Women experience breast changes in size, texture and shape during her lifetime. Sometimes they feel pain or tenderness, especially during breastfeeding and menopause. Most of the time there is nothing to fear about these changes but sometimes these changes occur due to breast cancer. Some changes are warning signs of breast cancer and women should not ignore these signs to catch breast cancer at an early stage. Early detection of breast cancer is the key to survival because if breast cancer is diagnosed early the chances of survival are up to 90%.
For every woman these warning signs are different but there are some common warning signs that you can look out for. The most common symptom of breast cancer is a new lump or a mass that is painless, hard, and has irregular edges is more likely to be cancerous, but it can be tender, soft, or rounded and can even be painful.
Breast Cancer signs include the following
- Scaliness, lumping or thickening of the nipple or breast skin
- Swelling of all or part of a breast (even if no distinct lump is felt)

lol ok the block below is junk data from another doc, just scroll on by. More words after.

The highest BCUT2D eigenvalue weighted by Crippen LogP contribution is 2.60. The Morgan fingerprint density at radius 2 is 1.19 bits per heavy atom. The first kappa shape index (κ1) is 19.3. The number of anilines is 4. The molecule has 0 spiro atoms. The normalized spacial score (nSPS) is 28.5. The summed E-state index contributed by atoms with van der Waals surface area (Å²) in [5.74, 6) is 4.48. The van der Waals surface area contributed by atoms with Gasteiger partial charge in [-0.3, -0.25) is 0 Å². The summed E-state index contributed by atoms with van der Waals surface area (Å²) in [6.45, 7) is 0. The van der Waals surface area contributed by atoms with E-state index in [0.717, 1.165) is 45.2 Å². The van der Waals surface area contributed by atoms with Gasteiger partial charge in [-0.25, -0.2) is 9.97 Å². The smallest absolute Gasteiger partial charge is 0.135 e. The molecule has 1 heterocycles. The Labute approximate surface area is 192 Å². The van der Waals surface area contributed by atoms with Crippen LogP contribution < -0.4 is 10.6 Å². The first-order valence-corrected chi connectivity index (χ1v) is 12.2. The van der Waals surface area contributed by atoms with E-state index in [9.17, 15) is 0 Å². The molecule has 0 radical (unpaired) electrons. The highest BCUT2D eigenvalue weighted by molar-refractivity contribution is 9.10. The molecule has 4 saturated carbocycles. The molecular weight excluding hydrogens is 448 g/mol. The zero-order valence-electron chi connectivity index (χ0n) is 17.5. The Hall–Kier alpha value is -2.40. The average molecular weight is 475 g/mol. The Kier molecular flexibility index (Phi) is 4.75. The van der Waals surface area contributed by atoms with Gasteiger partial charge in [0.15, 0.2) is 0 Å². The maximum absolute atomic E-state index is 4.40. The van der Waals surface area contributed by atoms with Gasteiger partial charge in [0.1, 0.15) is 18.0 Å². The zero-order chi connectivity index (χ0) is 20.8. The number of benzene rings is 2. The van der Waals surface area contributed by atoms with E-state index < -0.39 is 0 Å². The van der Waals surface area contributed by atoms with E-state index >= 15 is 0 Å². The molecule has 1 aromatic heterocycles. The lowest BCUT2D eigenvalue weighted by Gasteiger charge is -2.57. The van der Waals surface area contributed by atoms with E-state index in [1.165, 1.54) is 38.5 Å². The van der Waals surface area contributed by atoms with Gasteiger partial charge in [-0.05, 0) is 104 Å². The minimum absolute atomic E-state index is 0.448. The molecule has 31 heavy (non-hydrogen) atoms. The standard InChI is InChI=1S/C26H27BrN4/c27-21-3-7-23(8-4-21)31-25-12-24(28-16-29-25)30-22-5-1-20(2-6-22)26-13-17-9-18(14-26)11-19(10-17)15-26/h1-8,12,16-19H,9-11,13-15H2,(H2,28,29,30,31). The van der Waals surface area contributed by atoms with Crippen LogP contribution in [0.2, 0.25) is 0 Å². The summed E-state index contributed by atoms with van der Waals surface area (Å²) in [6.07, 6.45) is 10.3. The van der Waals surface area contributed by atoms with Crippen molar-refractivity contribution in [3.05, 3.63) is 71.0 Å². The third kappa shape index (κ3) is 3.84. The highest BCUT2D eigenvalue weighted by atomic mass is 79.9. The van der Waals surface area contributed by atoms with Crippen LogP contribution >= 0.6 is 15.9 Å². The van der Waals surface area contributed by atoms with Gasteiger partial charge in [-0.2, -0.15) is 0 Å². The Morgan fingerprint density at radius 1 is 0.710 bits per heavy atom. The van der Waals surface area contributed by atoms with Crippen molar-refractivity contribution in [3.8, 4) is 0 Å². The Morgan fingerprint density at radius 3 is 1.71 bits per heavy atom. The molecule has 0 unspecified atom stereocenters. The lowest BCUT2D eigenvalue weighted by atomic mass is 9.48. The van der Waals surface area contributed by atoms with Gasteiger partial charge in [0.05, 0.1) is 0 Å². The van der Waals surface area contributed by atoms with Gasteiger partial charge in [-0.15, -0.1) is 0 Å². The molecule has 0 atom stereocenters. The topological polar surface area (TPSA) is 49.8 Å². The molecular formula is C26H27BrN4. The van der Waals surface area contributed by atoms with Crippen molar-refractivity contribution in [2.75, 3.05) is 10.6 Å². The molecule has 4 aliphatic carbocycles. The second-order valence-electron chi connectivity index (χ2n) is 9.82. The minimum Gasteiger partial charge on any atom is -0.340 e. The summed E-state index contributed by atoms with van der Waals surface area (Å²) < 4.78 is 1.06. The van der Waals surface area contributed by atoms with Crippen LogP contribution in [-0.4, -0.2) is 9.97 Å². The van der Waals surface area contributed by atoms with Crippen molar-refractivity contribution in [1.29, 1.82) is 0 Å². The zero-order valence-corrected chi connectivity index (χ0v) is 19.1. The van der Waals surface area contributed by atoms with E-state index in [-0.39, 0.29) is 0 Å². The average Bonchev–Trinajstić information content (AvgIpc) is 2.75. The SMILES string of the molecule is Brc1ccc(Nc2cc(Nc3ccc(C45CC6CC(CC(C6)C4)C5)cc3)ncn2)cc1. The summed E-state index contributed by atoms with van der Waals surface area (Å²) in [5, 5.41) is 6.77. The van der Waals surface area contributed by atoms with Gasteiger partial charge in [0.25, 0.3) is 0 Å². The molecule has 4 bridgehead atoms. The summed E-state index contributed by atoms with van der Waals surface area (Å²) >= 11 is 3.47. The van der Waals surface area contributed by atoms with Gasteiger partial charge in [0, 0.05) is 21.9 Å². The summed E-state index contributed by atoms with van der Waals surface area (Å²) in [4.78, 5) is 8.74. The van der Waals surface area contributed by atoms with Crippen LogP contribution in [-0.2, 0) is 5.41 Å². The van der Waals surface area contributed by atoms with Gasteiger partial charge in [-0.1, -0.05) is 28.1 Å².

- Change in breast shape
- A sudden increase in breast size
- Breast heaviness (one more than the other)
- Firmness or hardening of one breast
- Skin dimpling
- Lump, Swollen lymph nodes or pain in the armpit or above the collarbone
- Redness, orange-peel skin or change in skin texture
- Skin irritation (constantly itching breast skin)
- Nipple discharge other than breast milk
- Nipple retraction (turning inward)
- Change in how the nipple looks
- Change in the direction of the nipple
- Breast or nipple pain other than your menstrual cycle
- The warmth of one breast
Anyone who notices any of these changes should see a doctor immediately. Young girls and women should do self-examination at least once in a month. It is suggested that women between 25 and 40 years old who are asymptomatic and have no special risk factors for breast cancer undergo a clinical breast exam every 1 to 3 years. The risk of getting breast cancer increases for the women ages above 40 so they are recommended to receive more frequent clinical breast exams. Women ages above 40 should have a mammogram screening each year to diagnose breast cancer at its earliest and most treatable stage because in some cases breast cancer may not cause any symptoms.